Getty Images Gallery hosts exclusive exhibition of images that explore conceptual ideas of privacy from a special collection curated by the Getty Images creative team
London, 24 October, 2013: Getty Images Gallery is delighted to announce the launch of its latest exhibition, which explores the controversial topic of what privacy means in the modern world.
The exhibition, which is part of an ongoing research project from the Getty Images creative team, throws a spotlight on the story of modern privacy and questions the breakdown of barriers between private and public lives. The show looks at the impact of technology, urbanisation and personal space on the ability to maintain privacy in today’s society, as well as questions the idea of how private spaces become public without consent through unregulated surveillance. The exhibition also looks at whether privacy is an imperative in society today with the rise of social media and the trend towards sharing our personal lives with all our online friends and followers.
Works such as Ken Hermann’s Survivors, consider the issues around being permanently scarred by private conflicts. The image ‘Umma Aysha Siddike Nila’, for example, depicts a woman with facial and upper body scarring after her husband attacked her with acid following an argument, raising questions around the blurred lines between what is public versus private.
The show also includes images from Jasper White, whose work explores personal spaces and what the customisation of these spaces say about the occupants. In addition, photographer David Ryle delves into our obsession with technology, bringing privacy into scale by placing each human as a tiny figure in a huge expanse within his images.
Andrew Saunders, Senior Vice President, Creative, Getty Images says, “Privacy is a pivotal topic that touches all and impacts every facet of our lives. With this collection we have looked to explore the myriad of meanings attached to privacy, from the simple idea of being able to find solitude, to the pervasive and often undetected invasion into our private lives. With such an expansive issue we wanted to curate a collection that spoke to all the iterations of privacy in modern life and I am extremely proud of what we have achieved.”
Louise Garczewska, Director, Getty Images Gallery, says, “Getty Images Gallery is the public window into our vast and expansive collection of images from archival to editorial right through to creative photography. The issue of privacy is hugely pertinent to our lives today and I’m delighted to be opening our doors to this thoughtfully-curated exhibition.”
For an overview of the images in the exhibition please visit: http://www.gettyimages.co.uk/Account/MediaBin/LightboxDetail.aspx?Id=29652814&MediaBinUserId=6680387
Privacy runs from Friday 25 October to 15 November 2013, and admission is free.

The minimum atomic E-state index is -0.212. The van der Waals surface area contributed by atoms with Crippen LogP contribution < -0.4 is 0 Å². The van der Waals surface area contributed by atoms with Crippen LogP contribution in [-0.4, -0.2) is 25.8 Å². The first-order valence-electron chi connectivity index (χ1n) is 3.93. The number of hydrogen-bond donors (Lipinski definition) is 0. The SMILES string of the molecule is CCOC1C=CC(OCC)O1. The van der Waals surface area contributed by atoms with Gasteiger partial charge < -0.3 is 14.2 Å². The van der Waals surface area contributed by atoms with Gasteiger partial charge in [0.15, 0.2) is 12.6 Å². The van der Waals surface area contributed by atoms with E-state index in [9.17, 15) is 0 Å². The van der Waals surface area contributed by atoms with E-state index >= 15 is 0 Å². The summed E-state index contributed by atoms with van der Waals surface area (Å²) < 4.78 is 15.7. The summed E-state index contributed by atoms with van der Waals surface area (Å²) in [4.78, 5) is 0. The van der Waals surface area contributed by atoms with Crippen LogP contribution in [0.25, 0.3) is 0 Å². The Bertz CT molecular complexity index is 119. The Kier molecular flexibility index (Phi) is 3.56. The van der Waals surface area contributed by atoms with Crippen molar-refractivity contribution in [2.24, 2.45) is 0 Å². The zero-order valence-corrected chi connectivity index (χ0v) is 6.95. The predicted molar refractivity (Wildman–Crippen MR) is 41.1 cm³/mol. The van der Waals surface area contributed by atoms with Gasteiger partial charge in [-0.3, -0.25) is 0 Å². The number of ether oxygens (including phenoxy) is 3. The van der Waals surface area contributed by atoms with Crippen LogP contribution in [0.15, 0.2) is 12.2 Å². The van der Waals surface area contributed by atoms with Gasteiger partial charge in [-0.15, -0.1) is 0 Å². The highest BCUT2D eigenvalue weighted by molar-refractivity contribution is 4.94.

Getty Images Gallery is situated in central London, just a stone’s throw away from Oxford Circus. Opening hours are Monday to Friday 10am-5.30pm and Saturday 12pm-5.30pm.
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Images available on request
Notes to editors:
Getty Images Gallery
46 Eastcastle Street
Nearest underground: Oxford Circus
About Getty Images Gallery
Getty Images Gallery is London’s largest independent photographic gallery and was founded in 1996. Located on Eastcastle Street, just a stone’s throw from Oxford Circus, the Getty Images Gallery showcases stunning exhibitions on a regular basis. The majority of the imagery on display in the Gallery is taken from Getty Images’ archival and contemporary libraries and is available to buy as fine art prints in a variety of sizes and framing options.
About Getty Images
Getty Images is one of the world’s leading creators and distributors of still imagery, video and multimedia products, as well as a recognized provider of other forms of premium digital content, including music. Getty Images serves business customers in more than 100 countries and is the first place creative and media professionals turn to, to discover, purchase and manage images and other digital content. Its award-winning photographers and imagery help customers produce inspiring work which appears every day in the world’s most influential newspapers, magazines, advertising campaigns, films, television programs, books and Web sites. Visit Getty Images at www.gettyimages.co.uk to learn more about how the company is advancing the unique role of digital media in communications and business, and enabling creative ideas to come to life. Additional information on how Getty Images inspires and powers communications can be found on The Getty Images Blog at blog.gettyimages.com as well as on Facebook at www.facebook.com/gettyimages and Twitter at www.twitter.com/gettyimages.com.